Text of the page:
What the Attempt at Feminist Rebranding Can Teach the Liberty Movement

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Via Flavia Dzodan, here’s something ridiculous: The 3% Conference is holding a contest to “re-brand feminism.” Check out the full promotional poster here.

For readers who can’t make out the small print, the relevant copy reads:

THE CHALLENGE: Let’s face it. Feminism has been given a bad rap, and gotten a bad rap. Is it really humorless, man-hating, elitist, white, privileged, dogmatic, judgmental, and over? We don’t think so. Feminism is responsible for women voting, driving, going to school, owning property and having their own credit cards. All good, right? Yet American women are losing their reproductive rights and are the only citizens of an OECD country to lack maternity leave, as well as experiencing violence, rape culture, inequal opportunity and atmospheric sexism. Plus the wage gap.

The contest is being promoted by Vitamin W, which at first I thought was a scammy bottled water company but turns out to be a “a women-owned media platform delivering thoughtful news for professional women.” The contest winner will be announced at “The 3% Conference,” a tradeshow for female ad agency “creatives,” and the winning project will be licensed under a Creative Commons license and “free to be used by all,” which I suspect reinforces the stereotype that women are paid less because they’re supposedly willing to work for peanuts.

To start with the easy, obvious criticism: this campaign would appear to target educated white employed feminist women and/or Marissa Mayer who are in all likelihood out-earning their male peers and not poor immigrants/minorities who live in violence-prone projects raising three kids on minimum wage (at Wal-Mart, natch) and minimal government assistance. A large swath of modern feminism is, in fact, “elitist, white, privileged,” and if you don’t believe me, just read whatever’s posted at The Atlantic’s or Slate’s lady-blogs. I’d put money on the winner of this contest having a degree from an American college and a blog.

Here’s where the contest really goes off the rails: Advertisers are attempting to re-brand feminism. Perhaps I’m being overly-pessimistic, but this trips my suspicion alarm. Advertising is built on aspirational messages. Its aim is to make you think “I am the kind of person who buys organic dish detergent/Dove beauty products/Obamacare/a college education for my daughter.” Look at the contest ad again. The woman presented is a chic, young, lean, white woman in a business suit whose androgyny is more sexy than transgressive. Does that look inclusive or intersectional to anybody else?

You can make Jennifer Lawrence or Zooey Deschanel the spokesmodel of your movement and half the country will sign up. I wonder whether any of the finalists will incorporate images of fat, black, homeless women? (“I don’t know, can they twerk?”) How about a 60-year-old double-mastectomy patient? Trans-women? Can anybody who’s not Sheryl Sandberg or Lady Gaga make feminism “meaningful and relevant to a new generation?” Hell, at this point, I’ll settle for an ad featuring real businesswomen and/or strippers wearing comfortable shoes. (“They help me Lean In-to my 60-hour work week.”)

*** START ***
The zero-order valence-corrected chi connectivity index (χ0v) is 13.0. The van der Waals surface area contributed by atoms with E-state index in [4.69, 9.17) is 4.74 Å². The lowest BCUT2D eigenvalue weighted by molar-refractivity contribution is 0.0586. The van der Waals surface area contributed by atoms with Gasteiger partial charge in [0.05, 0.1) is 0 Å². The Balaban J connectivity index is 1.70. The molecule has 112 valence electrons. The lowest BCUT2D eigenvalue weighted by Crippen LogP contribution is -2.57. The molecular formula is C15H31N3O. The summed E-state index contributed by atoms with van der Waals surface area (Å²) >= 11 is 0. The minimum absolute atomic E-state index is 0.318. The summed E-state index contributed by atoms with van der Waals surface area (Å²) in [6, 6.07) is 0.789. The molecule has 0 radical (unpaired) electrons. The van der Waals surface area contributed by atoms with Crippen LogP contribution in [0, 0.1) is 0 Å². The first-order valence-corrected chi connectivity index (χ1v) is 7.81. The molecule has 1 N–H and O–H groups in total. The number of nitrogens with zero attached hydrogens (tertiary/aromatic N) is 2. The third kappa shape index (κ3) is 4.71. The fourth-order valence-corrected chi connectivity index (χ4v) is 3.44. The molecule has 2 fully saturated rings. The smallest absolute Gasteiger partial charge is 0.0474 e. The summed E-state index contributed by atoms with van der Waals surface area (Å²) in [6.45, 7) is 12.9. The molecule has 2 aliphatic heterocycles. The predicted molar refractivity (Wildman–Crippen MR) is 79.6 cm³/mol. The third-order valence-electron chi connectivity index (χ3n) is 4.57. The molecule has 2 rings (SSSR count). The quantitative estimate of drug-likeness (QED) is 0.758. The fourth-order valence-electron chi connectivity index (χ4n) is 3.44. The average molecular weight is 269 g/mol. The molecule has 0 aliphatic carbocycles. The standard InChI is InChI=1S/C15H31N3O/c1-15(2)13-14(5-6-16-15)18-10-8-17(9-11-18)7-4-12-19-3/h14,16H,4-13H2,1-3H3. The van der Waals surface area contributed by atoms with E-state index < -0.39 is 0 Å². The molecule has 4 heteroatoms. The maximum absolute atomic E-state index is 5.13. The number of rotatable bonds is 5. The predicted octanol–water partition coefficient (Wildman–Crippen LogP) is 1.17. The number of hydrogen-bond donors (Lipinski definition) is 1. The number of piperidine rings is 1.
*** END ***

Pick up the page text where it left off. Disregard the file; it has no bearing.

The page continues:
My favorite radical internet feminist put it best: “Every so often there emerges from the fetid mists some chumpass jacknut who would take a crap on feminism by co-opting it as a gimmick to help hawk thigh cream and tampons.” Preach it, woman!

There’s a lesson here for libertarians. Every few years, some young former LP campaign “strategist” starts pushing around his grand ideas to re-brand libertarianism, claiming that if we just change our messaging and public image, voters will flock to us. Experience shows us that brand-dilution is the more likely result, which explains how we went from The Feminine Mystique to Sarah Palin as a feminist icon and Chicks on the Right in under 50 years.

Even today, we’re watching this same strategy fail spectacularly within the GOP, because as I’ve written before, re-branding a movement is a superficial move promoted by campaign and PR people. It doesn’t address the fundamental shortcomings within the movement itself. In the GOP’s case, the big problem is its aging, tradition-based voter block with its 20th century social politics. Feminism’s problem has long been its failure to represent other disenfranchised groups (women of color, gay women, women without a formal education, etc). And for libertarianism, it’s the long history of being a movement associated with either kooky extremists, or rich white guys who enjoy “ruffling feathers” with their “subversive,” “un-PC” politics.

From a 50,000-foot view, each of these movements has had an impact. Democrats are increasingly courting “big business” and supply-side job-creation policies. Women are reaching the same levels of achievement as men. And the liberty movement’s philosophical roots are influential along the entire political spectrum. I don’t know whether these movements are officially over—I hope not—but I think we’re right to be suspicious whenever some PR charlatan shows up with big ideas for a new branding campaign. If you do not address the tensions within your movement, if you do not focus on the people on the ground making your movement actually happen day-to-day and the real-world constraints those people are operating under, then what you have can no longer be called a “movement.” Instead, you have a creative commons-licensed brand, free to be used by all.